There are many times on the hills whilst navigating that your instinct will tell you that the compass is wrong. Instinct, however, is about as reliable as Boris Johnson's diplomacy skills. Don't navigate by a collection of hen's teeth, the wind, moss on trees, or instinct, that's how you get lost. The compass is better than instinct because the compass is guided by the Earth's magnetic pole and that's not going anywhere. Well it is moving but so slowly we'll all be dead before it makes any difference.
Remember... The compass is always right. At least it's right as long as you don't do what I did a few weeks ago by setting it down on an iron bridge and then spending half an hour trying to work out why the landscape is the wrong way round.
Being the wrong way up on the hills is remarkably common, and you don't have jump up and down on a cornice to find yourself in that position.
Peter Cliff, who literally wrote the book on mountain navigation, once told me that the most common mistake people make when navigating in the hills is to confuse north and south. You might think that is impossible, but you should never underestimate how amazingly idiotic to most of us are; look at the millions who tuned in to watch the Eurovision song contest.
As you take a bearing pause for a moment to ensure that you have the compass the right way up and remember, everyone makes mistakes, as anyone who listened to Britain's Eurovision entry can testify.
Well not your feet exactly but the number of steps you take. I spend more time than I care to admit blundering about in the dark looking for Highland Bothies. That I actually find some of them is either a testimony to my navigational ability or the consequence of more than my fair share of sheer luck. The thing I dread when most when searching at night for a remote shelter, apart from bumping into an irate Highland bull or arriving at a bothy crammed with Jehovah's Witnesses who have had no one to talk to for months, is walking past the bothy in the darkness.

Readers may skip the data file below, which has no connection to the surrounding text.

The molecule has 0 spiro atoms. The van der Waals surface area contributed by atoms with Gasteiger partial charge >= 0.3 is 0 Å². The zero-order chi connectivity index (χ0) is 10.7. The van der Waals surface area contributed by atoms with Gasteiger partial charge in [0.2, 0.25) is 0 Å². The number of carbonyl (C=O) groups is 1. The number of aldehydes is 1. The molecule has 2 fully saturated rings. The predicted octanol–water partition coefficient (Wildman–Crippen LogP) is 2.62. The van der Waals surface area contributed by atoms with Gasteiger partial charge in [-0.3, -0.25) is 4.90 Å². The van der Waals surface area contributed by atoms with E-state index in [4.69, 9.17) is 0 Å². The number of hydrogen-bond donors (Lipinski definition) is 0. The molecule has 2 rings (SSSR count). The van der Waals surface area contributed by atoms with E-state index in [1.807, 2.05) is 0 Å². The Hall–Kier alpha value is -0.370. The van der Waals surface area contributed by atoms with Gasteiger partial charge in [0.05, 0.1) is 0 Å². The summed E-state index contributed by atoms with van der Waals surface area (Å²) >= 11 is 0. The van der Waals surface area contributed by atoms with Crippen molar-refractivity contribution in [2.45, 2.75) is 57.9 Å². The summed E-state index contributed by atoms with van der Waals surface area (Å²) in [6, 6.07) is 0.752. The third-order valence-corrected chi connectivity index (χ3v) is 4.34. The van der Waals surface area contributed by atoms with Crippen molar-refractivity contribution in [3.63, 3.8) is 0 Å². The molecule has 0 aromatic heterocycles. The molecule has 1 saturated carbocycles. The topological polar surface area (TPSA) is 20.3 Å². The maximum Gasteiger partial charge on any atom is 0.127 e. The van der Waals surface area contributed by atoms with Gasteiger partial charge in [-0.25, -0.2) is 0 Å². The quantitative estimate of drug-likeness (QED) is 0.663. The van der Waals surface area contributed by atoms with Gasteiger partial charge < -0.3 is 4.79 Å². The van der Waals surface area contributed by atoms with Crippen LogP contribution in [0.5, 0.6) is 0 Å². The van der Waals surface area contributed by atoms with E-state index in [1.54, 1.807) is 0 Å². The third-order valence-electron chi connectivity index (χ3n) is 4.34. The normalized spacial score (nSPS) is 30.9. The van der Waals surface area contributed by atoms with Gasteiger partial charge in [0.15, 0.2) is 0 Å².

The way to avoid that is to count steps. This takes practice as the length of your stride changes frequently in response to the weight of your rucksack, the nature of the terrain or the sight of a pair of yellow eyes glowing at you from out of the darkness.
During the hours of darkness there is always a tendency to think that you have travelled further than you have. Counting steps will allow you to know how far you have come and silence the four year old in the back of your head crying, "Are we nearly there yet."
At night when you turn on your headtorch and the world instantly shrinks to the small area of light that the beam picks out, everywhere outside the beam becomes "the great dark unknown." I turn off my torch every now and again. At first, I can see nothing but slowly my eyes adjust to the darkness and shapes begin to appear. It is usually possible to see the outline of hills, provided it's not raining and this gives me more information to help me find the bothy I am searching for and I need all the help I can get.
It's late and the light is fading fast as a mist rolls in and obscures the hillside. Charles and Jemima are lost. Charles glances at the map and grins, "It's all right my dear, I have a pair testicles, I'll find the way home."
There is always a tendency for one person to take the lead when folk get lost. This is usually the person who is most confident; unfortunately being confident and competent are two completely different things.
When you are in the hills always navigate for yourself, never let one person, even if he has testicles, navigate for you. That way you'll get home and leave Charles and Jemima arguing in the mist.
Those are my hard-won navigational tricks: Anything else is bollocks.